One of the things I love about studying Torah and Talmud is seeing how while many things change, people are still people, 3,000 years later.
Hamas is exactly like Balak. They are so focused on destroying Israel, that they’ve lost sight of the alternative approach, to seek blessings for their own people.
I visited some of the Jewish settlements in Gaza in 2005. You can read about the visit on my blog.
The settlers I met with were very upset about having to leave their homes. Understandably so, but it was a necessary move. It simply made no sense to have 20,000 soldiers risking their lives to defend 8,000 settlers. There were 8,000 Jews living on 40% of the land of Gaza, which made life difficult for the million and a half Palestinians living there.
When Israel left Gaza, it created a great opportunity for Hamas. They were in power. They could have put down their arms and began a process of nation building. If they had chosen to seek blessings instead of curses, the people of Gaza would be living much better lives. There would be a few thousands more Gazans alive today, who are dead because Israel was forced to respond to rocket attacks coming from Gaza.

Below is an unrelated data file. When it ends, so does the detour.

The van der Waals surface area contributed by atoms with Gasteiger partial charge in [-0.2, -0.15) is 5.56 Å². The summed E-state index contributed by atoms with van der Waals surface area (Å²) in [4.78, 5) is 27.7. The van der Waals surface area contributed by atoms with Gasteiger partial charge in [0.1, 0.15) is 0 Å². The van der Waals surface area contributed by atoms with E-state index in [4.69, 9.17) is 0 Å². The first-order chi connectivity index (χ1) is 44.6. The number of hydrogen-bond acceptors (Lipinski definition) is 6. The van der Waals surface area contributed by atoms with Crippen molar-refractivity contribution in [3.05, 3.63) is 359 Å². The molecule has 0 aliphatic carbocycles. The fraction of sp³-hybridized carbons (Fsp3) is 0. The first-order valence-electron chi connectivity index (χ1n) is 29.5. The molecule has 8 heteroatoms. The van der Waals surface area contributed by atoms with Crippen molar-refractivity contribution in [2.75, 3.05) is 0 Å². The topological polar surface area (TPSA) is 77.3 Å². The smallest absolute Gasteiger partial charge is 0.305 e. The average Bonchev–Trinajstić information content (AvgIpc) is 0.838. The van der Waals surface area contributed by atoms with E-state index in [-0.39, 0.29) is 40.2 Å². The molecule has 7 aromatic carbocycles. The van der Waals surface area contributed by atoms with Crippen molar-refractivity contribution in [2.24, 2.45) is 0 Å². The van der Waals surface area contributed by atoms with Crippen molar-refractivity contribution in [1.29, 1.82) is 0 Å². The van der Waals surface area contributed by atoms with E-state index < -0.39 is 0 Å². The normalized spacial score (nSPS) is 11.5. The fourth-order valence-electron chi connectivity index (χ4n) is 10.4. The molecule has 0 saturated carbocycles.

Hamas was like Balak. So focused on curses for the enemy, they lost sight of the possibility of blessings for themselves.
It’s easy to get caught up in violence and anger. It’s human nature. And when one side gets violent or angry, it’s human nature for the other side to get violent or angry. We are wired to respond to hate with hate, to anger with anger.
But we are also wired to respond to love with love.
I heard a remarkable story earlier this week on NPR as I was driving around town.
A dinner party on the patio of a home in Washington DC was interrupted by a guy with a gun who barged in and said “Give me your money, or I’ll start shooting.”
There was only one problem.
No one had any money.
One of the guests was panicking…sure some people were going to end up dead because they didn’t have any money to give the robber.
But then one of the other guests spoke up. Cristina “Cha Cha” Rowan said, “We were just finishing dinner. Why don’t you have a glass of wine with us?”
The intruder had a sip of their Chateau Malescot St-Exupery and said, “Damn, that’s good wine.”
One of the guests told him to take the whole glass. Another offered him the bottle.
The robber, with his hood down, took another sip and a bite of Camembert cheese. He put the gun in his sweatpants.